US have recovered remains of two personnel from a military aircraft that crashed in Ghazni province.
The United States has recovered the remains of two personnel from a US military aircraft that crashed in Afghanistan, US and Afghan officials told Reuters News Agency.
On Monday, the US military said an E-11A aircraft had crashed in the province of Ghazni, but disputed claims by the Taliban that they had brought it down.
“US forces recovered the remains of two personnel from the site where a US Bombardier E-11A aircraft crashed in Ghazni Province, Afghanistan,” a US military statement said.
The statement said the remains were “treated with dignity and respect by the local Afghan community”.
The forces recovered what is believed to be the flight data recorder and the destroyed remnants of the jet built by Bombardier Inc, and is used to provide communication capabilities in remote locations.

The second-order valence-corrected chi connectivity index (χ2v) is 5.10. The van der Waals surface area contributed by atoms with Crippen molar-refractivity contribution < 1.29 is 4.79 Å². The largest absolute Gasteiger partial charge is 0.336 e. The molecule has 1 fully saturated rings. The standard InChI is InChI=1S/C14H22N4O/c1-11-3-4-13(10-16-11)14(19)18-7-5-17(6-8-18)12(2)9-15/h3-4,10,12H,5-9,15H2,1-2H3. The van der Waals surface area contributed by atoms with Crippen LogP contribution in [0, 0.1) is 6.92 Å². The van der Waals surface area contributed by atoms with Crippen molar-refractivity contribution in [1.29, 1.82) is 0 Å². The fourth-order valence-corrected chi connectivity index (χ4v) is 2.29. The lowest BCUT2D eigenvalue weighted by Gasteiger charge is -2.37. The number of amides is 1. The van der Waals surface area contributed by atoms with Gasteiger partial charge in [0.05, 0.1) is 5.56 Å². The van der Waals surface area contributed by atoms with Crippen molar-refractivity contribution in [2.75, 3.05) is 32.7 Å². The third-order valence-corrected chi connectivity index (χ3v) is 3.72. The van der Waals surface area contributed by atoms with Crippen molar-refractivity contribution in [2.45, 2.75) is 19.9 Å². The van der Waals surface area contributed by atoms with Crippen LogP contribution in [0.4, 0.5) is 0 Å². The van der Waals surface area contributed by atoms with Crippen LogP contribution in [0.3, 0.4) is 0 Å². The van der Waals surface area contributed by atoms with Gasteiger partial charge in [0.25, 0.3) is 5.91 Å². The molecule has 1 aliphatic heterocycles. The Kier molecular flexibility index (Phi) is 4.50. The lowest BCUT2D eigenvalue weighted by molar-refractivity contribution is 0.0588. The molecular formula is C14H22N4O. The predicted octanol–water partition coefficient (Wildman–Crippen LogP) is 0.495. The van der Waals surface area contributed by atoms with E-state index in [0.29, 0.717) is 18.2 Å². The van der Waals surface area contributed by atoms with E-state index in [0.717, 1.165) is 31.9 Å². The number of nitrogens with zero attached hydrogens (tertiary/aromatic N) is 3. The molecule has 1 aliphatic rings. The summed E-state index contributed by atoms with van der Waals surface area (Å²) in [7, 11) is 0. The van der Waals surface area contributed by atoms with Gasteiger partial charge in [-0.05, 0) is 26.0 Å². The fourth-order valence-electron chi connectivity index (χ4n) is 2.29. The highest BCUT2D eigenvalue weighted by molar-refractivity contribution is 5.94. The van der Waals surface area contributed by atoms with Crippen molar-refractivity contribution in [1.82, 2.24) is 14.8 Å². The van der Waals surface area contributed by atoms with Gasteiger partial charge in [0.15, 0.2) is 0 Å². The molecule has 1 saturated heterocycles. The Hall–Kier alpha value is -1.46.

“The cause of the crash remains under investigation, however, there are no indications the crash was caused by enemy fire,” the statement added.
The official said the aircraft had been carrying no other individuals apart from the two service members.
Ghazni provincial police chief, Khalid Wardak, also confirmed to Reuters that the bodies of two airmen were airlifted by the US forces.
On Tuesday, Afghan forces and Taliban fighters clashed in a central region where the US military plane crashed as the government tried to reach the wreckage site in a Taliban stronghold.
The incident came as the Taliban and the US have been in talks to end the 18-year war in Afghanistan.
Trump has long called for an end to US involvement in Afghanistan, which began with an American invasion in the wake of the September 11, 2001 attacks blamed on al-Qaeda.
Negotiations between the two sides began last year in Doha but have been interrupted at least twice after Taliban attacks on US military personnel in September and December.
Last week, another round of talks kicked off with US Special Representative on Afghanistan Zalmay Khalilzad meeting repeatedly with the Taliban’s chief negotiator, Mullah Abdul Ghani Baradar.